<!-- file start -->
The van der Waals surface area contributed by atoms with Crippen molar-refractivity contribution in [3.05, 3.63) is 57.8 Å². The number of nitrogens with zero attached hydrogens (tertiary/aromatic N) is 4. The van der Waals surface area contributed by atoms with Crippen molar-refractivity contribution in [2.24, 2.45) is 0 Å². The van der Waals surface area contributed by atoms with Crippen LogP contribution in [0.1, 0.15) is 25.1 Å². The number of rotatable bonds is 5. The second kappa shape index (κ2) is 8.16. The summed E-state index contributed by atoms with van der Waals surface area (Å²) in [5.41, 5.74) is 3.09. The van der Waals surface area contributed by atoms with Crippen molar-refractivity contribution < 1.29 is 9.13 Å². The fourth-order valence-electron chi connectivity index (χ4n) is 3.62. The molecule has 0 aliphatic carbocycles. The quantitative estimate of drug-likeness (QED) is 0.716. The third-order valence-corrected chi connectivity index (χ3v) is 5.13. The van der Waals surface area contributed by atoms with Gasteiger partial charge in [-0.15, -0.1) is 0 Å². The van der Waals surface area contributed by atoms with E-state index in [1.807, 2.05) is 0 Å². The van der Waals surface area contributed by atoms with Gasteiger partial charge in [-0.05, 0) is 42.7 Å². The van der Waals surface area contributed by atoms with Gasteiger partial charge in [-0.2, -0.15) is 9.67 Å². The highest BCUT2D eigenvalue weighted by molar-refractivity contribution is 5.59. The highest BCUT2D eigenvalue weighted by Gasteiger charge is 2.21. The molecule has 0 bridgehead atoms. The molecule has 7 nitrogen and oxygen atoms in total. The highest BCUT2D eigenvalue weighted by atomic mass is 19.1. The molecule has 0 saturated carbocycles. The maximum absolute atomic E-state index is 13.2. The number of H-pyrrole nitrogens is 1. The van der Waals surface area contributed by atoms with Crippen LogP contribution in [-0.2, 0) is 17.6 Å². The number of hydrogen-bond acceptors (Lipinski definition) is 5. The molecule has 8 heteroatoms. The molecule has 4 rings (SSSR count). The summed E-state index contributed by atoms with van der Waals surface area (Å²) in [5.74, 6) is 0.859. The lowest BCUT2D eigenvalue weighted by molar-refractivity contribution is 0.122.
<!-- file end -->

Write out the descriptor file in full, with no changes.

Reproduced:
The van der Waals surface area contributed by atoms with Crippen molar-refractivity contribution in [3.05, 3.63) is 57.8 Å². The number of nitrogens with zero attached hydrogens (tertiary/aromatic N) is 4. The van der Waals surface area contributed by atoms with Crippen molar-refractivity contribution in [2.24, 2.45) is 0 Å². The van der Waals surface area contributed by atoms with Crippen LogP contribution in [0.1, 0.15) is 25.1 Å². The number of rotatable bonds is 5. The second kappa shape index (κ2) is 8.16. The summed E-state index contributed by atoms with van der Waals surface area (Å²) in [5.41, 5.74) is 3.09. The van der Waals surface area contributed by atoms with Crippen molar-refractivity contribution < 1.29 is 9.13 Å². The fourth-order valence-electron chi connectivity index (χ4n) is 3.62. The molecule has 0 aliphatic carbocycles. The quantitative estimate of drug-likeness (QED) is 0.716. The third-order valence-corrected chi connectivity index (χ3v) is 5.13. The van der Waals surface area contributed by atoms with Gasteiger partial charge in [-0.15, -0.1) is 0 Å². The van der Waals surface area contributed by atoms with E-state index in [1.807, 2.05) is 0 Å². The van der Waals surface area contributed by atoms with Gasteiger partial charge in [-0.05, 0) is 42.7 Å². The van der Waals surface area contributed by atoms with Gasteiger partial charge in [-0.2, -0.15) is 9.67 Å². The highest BCUT2D eigenvalue weighted by molar-refractivity contribution is 5.59. The highest BCUT2D eigenvalue weighted by Gasteiger charge is 2.21. The molecule has 0 bridgehead atoms. The molecule has 7 nitrogen and oxygen atoms in total. The highest BCUT2D eigenvalue weighted by atomic mass is 19.1. The molecule has 0 saturated carbocycles. The maximum absolute atomic E-state index is 13.2. The number of H-pyrrole nitrogens is 1. The van der Waals surface area contributed by atoms with Crippen LogP contribution in [-0.2, 0) is 17.6 Å². The number of hydrogen-bond acceptors (Lipinski definition) is 5. The molecule has 8 heteroatoms. The molecule has 4 rings (SSSR count). The summed E-state index contributed by atoms with van der Waals surface area (Å²) in [5.74, 6) is 0.859. The lowest BCUT2D eigenvalue weighted by molar-refractivity contribution is 0.122.